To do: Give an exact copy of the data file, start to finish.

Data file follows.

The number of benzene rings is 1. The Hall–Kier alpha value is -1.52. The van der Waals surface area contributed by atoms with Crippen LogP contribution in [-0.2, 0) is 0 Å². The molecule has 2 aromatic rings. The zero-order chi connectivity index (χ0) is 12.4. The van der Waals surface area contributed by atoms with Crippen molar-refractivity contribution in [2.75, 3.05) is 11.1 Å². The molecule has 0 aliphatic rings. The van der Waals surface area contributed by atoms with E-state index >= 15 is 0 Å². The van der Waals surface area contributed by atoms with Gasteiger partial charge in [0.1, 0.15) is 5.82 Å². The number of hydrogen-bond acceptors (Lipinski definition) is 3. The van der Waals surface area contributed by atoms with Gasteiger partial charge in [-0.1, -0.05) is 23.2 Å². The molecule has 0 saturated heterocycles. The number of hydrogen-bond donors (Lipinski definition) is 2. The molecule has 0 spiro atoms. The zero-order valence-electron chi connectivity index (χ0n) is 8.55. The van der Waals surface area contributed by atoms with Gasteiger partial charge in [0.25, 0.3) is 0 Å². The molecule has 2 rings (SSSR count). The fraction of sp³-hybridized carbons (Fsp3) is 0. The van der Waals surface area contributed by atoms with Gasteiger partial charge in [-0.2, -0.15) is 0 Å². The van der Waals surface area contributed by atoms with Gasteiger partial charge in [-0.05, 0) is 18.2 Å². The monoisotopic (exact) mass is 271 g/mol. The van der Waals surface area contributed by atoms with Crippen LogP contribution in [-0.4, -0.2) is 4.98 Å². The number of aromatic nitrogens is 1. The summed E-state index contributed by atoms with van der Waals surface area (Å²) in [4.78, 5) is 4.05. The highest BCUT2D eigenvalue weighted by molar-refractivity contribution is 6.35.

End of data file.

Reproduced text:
The number of benzene rings is 1. The Hall–Kier alpha value is -1.52. The van der Waals surface area contributed by atoms with Crippen LogP contribution in [-0.2, 0) is 0 Å². The molecule has 2 aromatic rings. The zero-order chi connectivity index (χ0) is 12.4. The van der Waals surface area contributed by atoms with Crippen molar-refractivity contribution in [2.75, 3.05) is 11.1 Å². The molecule has 0 aliphatic rings. The van der Waals surface area contributed by atoms with E-state index >= 15 is 0 Å². The van der Waals surface area contributed by atoms with Gasteiger partial charge in [0.1, 0.15) is 5.82 Å². The number of hydrogen-bond acceptors (Lipinski definition) is 3. The van der Waals surface area contributed by atoms with Gasteiger partial charge in [-0.1, -0.05) is 23.2 Å². The molecule has 0 saturated heterocycles. The number of hydrogen-bond donors (Lipinski definition) is 2. The molecule has 0 spiro atoms. The zero-order valence-electron chi connectivity index (χ0n) is 8.55. The van der Waals surface area contributed by atoms with Gasteiger partial charge in [0.25, 0.3) is 0 Å². The molecule has 2 rings (SSSR count). The fraction of sp³-hybridized carbons (Fsp3) is 0. The van der Waals surface area contributed by atoms with Gasteiger partial charge in [-0.2, -0.15) is 0 Å². The van der Waals surface area contributed by atoms with Gasteiger partial charge in [-0.05, 0) is 18.2 Å². The monoisotopic (exact) mass is 271 g/mol. The van der Waals surface area contributed by atoms with Crippen LogP contribution in [-0.4, -0.2) is 4.98 Å². The number of aromatic nitrogens is 1. The summed E-state index contributed by atoms with van der Waals surface area (Å²) in [4.78, 5) is 4.05. The highest BCUT2D eigenvalue weighted by molar-refractivity contribution is 6.35.